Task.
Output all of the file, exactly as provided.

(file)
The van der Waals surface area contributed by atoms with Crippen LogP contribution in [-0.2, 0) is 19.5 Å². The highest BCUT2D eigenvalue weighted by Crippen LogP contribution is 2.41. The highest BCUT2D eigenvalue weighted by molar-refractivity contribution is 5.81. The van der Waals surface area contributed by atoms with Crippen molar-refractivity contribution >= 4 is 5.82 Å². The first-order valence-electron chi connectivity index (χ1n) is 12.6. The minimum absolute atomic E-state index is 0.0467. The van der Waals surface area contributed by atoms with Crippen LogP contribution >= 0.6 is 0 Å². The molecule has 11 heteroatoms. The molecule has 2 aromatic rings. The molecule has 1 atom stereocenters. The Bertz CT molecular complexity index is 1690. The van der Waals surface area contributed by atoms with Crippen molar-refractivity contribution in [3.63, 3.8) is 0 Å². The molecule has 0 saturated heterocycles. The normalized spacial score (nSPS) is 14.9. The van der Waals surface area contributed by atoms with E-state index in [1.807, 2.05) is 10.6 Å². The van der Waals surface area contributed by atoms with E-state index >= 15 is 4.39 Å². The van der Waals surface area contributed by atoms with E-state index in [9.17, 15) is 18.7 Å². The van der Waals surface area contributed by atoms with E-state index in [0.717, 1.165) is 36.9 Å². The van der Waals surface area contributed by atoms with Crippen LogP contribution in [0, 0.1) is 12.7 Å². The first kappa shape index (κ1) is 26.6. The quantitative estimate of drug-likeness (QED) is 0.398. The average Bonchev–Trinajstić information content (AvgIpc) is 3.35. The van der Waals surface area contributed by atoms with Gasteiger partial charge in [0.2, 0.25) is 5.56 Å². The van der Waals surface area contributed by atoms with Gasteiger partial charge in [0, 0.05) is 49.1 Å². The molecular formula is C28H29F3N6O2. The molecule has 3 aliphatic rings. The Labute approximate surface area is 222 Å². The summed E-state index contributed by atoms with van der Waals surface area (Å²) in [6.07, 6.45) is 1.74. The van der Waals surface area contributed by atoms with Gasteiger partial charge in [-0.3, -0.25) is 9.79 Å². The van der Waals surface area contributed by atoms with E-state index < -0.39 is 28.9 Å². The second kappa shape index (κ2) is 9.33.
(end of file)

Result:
The van der Waals surface area contributed by atoms with Crippen LogP contribution in [-0.2, 0) is 19.5 Å². The highest BCUT2D eigenvalue weighted by Crippen LogP contribution is 2.41. The highest BCUT2D eigenvalue weighted by molar-refractivity contribution is 5.81. The van der Waals surface area contributed by atoms with Crippen molar-refractivity contribution >= 4 is 5.82 Å². The first-order valence-electron chi connectivity index (χ1n) is 12.6. The minimum absolute atomic E-state index is 0.0467. The van der Waals surface area contributed by atoms with Crippen LogP contribution >= 0.6 is 0 Å². The molecule has 11 heteroatoms. The molecule has 2 aromatic rings. The molecule has 1 atom stereocenters. The Bertz CT molecular complexity index is 1690. The van der Waals surface area contributed by atoms with Crippen molar-refractivity contribution in [3.63, 3.8) is 0 Å². The molecule has 0 saturated heterocycles. The normalized spacial score (nSPS) is 14.9. The van der Waals surface area contributed by atoms with E-state index in [1.807, 2.05) is 10.6 Å². The van der Waals surface area contributed by atoms with E-state index >= 15 is 4.39 Å². The van der Waals surface area contributed by atoms with E-state index in [9.17, 15) is 18.7 Å². The van der Waals surface area contributed by atoms with E-state index in [0.717, 1.165) is 36.9 Å². The van der Waals surface area contributed by atoms with Crippen LogP contribution in [0, 0.1) is 12.7 Å². The first kappa shape index (κ1) is 26.6. The quantitative estimate of drug-likeness (QED) is 0.398. The average Bonchev–Trinajstić information content (AvgIpc) is 3.35. The van der Waals surface area contributed by atoms with Gasteiger partial charge in [0.2, 0.25) is 5.56 Å². The van der Waals surface area contributed by atoms with Gasteiger partial charge in [0, 0.05) is 49.1 Å². The molecular formula is C28H29F3N6O2. The molecule has 3 aliphatic rings. The Labute approximate surface area is 222 Å². The summed E-state index contributed by atoms with van der Waals surface area (Å²) in [6.07, 6.45) is 1.74. The van der Waals surface area contributed by atoms with Gasteiger partial charge in [-0.3, -0.25) is 9.79 Å². The van der Waals surface area contributed by atoms with E-state index < -0.39 is 28.9 Å². The second kappa shape index (κ2) is 9.33.